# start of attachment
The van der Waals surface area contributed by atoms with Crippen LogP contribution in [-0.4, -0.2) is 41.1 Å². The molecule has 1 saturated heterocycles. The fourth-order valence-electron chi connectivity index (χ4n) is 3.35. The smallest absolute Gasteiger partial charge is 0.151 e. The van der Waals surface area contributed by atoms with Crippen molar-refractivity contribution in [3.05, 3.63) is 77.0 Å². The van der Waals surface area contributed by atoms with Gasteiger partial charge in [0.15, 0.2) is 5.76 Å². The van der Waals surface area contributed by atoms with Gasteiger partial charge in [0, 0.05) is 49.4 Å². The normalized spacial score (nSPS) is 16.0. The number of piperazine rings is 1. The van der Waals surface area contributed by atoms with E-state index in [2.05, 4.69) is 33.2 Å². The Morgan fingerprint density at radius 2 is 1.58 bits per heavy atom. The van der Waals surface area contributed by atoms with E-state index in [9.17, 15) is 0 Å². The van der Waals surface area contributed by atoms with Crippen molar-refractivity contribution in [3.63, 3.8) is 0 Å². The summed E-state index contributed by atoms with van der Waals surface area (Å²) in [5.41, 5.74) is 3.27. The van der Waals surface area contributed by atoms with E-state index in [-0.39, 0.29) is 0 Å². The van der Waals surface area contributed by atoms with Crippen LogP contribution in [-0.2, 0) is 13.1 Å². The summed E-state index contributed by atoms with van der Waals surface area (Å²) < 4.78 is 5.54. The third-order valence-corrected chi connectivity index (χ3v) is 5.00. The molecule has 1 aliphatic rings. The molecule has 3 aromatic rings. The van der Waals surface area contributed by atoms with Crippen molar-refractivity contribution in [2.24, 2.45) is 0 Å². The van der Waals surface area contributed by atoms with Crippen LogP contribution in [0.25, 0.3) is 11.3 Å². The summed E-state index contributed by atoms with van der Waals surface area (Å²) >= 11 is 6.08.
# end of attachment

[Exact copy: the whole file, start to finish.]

The van der Waals surface area contributed by atoms with Crippen LogP contribution in [-0.4, -0.2) is 41.1 Å². The molecule has 1 saturated heterocycles. The fourth-order valence-electron chi connectivity index (χ4n) is 3.35. The smallest absolute Gasteiger partial charge is 0.151 e. The van der Waals surface area contributed by atoms with Crippen molar-refractivity contribution in [3.05, 3.63) is 77.0 Å². The van der Waals surface area contributed by atoms with Gasteiger partial charge in [0.15, 0.2) is 5.76 Å². The van der Waals surface area contributed by atoms with Gasteiger partial charge in [0, 0.05) is 49.4 Å². The normalized spacial score (nSPS) is 16.0. The number of piperazine rings is 1. The van der Waals surface area contributed by atoms with E-state index in [2.05, 4.69) is 33.2 Å². The Morgan fingerprint density at radius 2 is 1.58 bits per heavy atom. The van der Waals surface area contributed by atoms with E-state index in [9.17, 15) is 0 Å². The van der Waals surface area contributed by atoms with Crippen molar-refractivity contribution in [3.63, 3.8) is 0 Å². The summed E-state index contributed by atoms with van der Waals surface area (Å²) in [5.41, 5.74) is 3.27. The van der Waals surface area contributed by atoms with E-state index in [-0.39, 0.29) is 0 Å². The van der Waals surface area contributed by atoms with Crippen LogP contribution in [-0.2, 0) is 13.1 Å². The summed E-state index contributed by atoms with van der Waals surface area (Å²) < 4.78 is 5.54. The third-order valence-corrected chi connectivity index (χ3v) is 5.00. The molecule has 1 aliphatic rings. The molecule has 3 aromatic rings. The van der Waals surface area contributed by atoms with Crippen molar-refractivity contribution in [2.24, 2.45) is 0 Å². The van der Waals surface area contributed by atoms with Crippen LogP contribution in [0.25, 0.3) is 11.3 Å². The summed E-state index contributed by atoms with van der Waals surface area (Å²) >= 11 is 6.08.